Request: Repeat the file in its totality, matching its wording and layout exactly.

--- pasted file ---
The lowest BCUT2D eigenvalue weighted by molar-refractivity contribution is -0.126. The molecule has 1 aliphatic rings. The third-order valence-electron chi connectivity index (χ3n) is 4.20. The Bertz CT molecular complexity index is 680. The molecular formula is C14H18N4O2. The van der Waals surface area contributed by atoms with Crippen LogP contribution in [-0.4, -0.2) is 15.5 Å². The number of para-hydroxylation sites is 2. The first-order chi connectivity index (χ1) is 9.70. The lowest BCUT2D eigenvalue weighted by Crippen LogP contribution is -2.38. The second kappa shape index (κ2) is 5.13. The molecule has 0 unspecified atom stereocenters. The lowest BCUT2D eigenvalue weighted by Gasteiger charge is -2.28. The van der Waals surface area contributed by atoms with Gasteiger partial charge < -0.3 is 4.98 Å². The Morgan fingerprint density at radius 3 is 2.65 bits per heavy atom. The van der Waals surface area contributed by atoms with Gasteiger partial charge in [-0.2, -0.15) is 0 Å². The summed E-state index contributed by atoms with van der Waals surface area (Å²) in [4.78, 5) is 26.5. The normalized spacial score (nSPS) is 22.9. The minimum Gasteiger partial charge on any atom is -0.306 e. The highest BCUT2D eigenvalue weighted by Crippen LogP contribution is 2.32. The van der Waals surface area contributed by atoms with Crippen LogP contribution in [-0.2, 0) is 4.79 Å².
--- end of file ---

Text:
The lowest BCUT2D eigenvalue weighted by molar-refractivity contribution is -0.126. The molecule has 1 aliphatic rings. The third-order valence-electron chi connectivity index (χ3n) is 4.20. The Bertz CT molecular complexity index is 680. The molecular formula is C14H18N4O2. The van der Waals surface area contributed by atoms with Crippen LogP contribution in [-0.4, -0.2) is 15.5 Å². The number of para-hydroxylation sites is 2. The first-order chi connectivity index (χ1) is 9.70. The lowest BCUT2D eigenvalue weighted by Crippen LogP contribution is -2.38. The second kappa shape index (κ2) is 5.13. The molecule has 0 unspecified atom stereocenters. The lowest BCUT2D eigenvalue weighted by Gasteiger charge is -2.28. The van der Waals surface area contributed by atoms with Gasteiger partial charge < -0.3 is 4.98 Å². The Morgan fingerprint density at radius 3 is 2.65 bits per heavy atom. The van der Waals surface area contributed by atoms with Gasteiger partial charge in [-0.2, -0.15) is 0 Å². The summed E-state index contributed by atoms with van der Waals surface area (Å²) in [4.78, 5) is 26.5. The normalized spacial score (nSPS) is 22.9. The minimum Gasteiger partial charge on any atom is -0.306 e. The highest BCUT2D eigenvalue weighted by Crippen LogP contribution is 2.32. The van der Waals surface area contributed by atoms with Crippen LogP contribution in [-0.2, 0) is 4.79 Å².